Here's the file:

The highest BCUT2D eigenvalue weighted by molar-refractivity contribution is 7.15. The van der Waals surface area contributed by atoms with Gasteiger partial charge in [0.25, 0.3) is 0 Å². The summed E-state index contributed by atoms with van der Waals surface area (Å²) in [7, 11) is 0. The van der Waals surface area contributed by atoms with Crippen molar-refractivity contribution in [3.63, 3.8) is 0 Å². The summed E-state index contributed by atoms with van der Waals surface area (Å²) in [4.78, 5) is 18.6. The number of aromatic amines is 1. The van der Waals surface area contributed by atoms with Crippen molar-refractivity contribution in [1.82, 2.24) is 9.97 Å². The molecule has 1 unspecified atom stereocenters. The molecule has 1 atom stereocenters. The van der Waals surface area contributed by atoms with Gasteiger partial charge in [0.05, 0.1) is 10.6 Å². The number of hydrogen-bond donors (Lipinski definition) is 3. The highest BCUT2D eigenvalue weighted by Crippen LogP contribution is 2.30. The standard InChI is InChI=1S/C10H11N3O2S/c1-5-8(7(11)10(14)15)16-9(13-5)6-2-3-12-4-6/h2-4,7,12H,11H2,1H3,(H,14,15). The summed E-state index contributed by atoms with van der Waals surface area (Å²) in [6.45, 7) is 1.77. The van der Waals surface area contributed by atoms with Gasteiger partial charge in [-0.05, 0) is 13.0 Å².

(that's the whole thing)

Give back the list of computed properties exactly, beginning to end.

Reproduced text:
The highest BCUT2D eigenvalue weighted by molar-refractivity contribution is 7.15. The van der Waals surface area contributed by atoms with Gasteiger partial charge in [0.25, 0.3) is 0 Å². The summed E-state index contributed by atoms with van der Waals surface area (Å²) in [7, 11) is 0. The van der Waals surface area contributed by atoms with Crippen molar-refractivity contribution in [3.63, 3.8) is 0 Å². The summed E-state index contributed by atoms with van der Waals surface area (Å²) in [4.78, 5) is 18.6. The number of aromatic amines is 1. The van der Waals surface area contributed by atoms with Crippen molar-refractivity contribution in [1.82, 2.24) is 9.97 Å². The molecule has 1 unspecified atom stereocenters. The molecule has 1 atom stereocenters. The van der Waals surface area contributed by atoms with Gasteiger partial charge in [0.05, 0.1) is 10.6 Å². The number of hydrogen-bond donors (Lipinski definition) is 3. The highest BCUT2D eigenvalue weighted by Crippen LogP contribution is 2.30. The standard InChI is InChI=1S/C10H11N3O2S/c1-5-8(7(11)10(14)15)16-9(13-5)6-2-3-12-4-6/h2-4,7,12H,11H2,1H3,(H,14,15). The summed E-state index contributed by atoms with van der Waals surface area (Å²) in [6.45, 7) is 1.77. The van der Waals surface area contributed by atoms with Gasteiger partial charge in [-0.05, 0) is 13.0 Å².